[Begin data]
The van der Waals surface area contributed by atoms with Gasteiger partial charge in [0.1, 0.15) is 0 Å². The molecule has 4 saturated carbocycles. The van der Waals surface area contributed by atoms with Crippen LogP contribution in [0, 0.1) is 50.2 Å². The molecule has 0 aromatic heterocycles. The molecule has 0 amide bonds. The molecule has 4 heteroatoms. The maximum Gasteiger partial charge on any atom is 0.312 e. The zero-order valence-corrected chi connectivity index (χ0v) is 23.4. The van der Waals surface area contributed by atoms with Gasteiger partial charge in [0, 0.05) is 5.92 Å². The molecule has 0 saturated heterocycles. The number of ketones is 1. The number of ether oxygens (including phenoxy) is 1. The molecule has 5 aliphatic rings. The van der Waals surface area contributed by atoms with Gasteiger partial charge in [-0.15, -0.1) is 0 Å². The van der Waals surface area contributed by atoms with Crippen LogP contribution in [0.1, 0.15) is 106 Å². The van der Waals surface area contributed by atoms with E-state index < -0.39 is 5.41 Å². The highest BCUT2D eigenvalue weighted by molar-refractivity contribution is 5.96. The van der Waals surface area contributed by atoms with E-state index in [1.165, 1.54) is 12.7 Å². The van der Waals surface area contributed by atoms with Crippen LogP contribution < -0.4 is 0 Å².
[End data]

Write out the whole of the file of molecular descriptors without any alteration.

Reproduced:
The van der Waals surface area contributed by atoms with Gasteiger partial charge in [0.1, 0.15) is 0 Å². The molecule has 4 saturated carbocycles. The van der Waals surface area contributed by atoms with Crippen LogP contribution in [0, 0.1) is 50.2 Å². The molecule has 0 aromatic heterocycles. The molecule has 0 amide bonds. The molecule has 4 heteroatoms. The maximum Gasteiger partial charge on any atom is 0.312 e. The zero-order valence-corrected chi connectivity index (χ0v) is 23.4. The van der Waals surface area contributed by atoms with Gasteiger partial charge in [0, 0.05) is 5.92 Å². The molecule has 0 saturated heterocycles. The number of ketones is 1. The number of ether oxygens (including phenoxy) is 1. The molecule has 5 aliphatic rings. The van der Waals surface area contributed by atoms with Gasteiger partial charge in [-0.15, -0.1) is 0 Å². The van der Waals surface area contributed by atoms with Crippen LogP contribution in [0.1, 0.15) is 106 Å². The van der Waals surface area contributed by atoms with E-state index < -0.39 is 5.41 Å². The highest BCUT2D eigenvalue weighted by molar-refractivity contribution is 5.96. The van der Waals surface area contributed by atoms with E-state index in [1.165, 1.54) is 12.7 Å². The van der Waals surface area contributed by atoms with Crippen LogP contribution < -0.4 is 0 Å².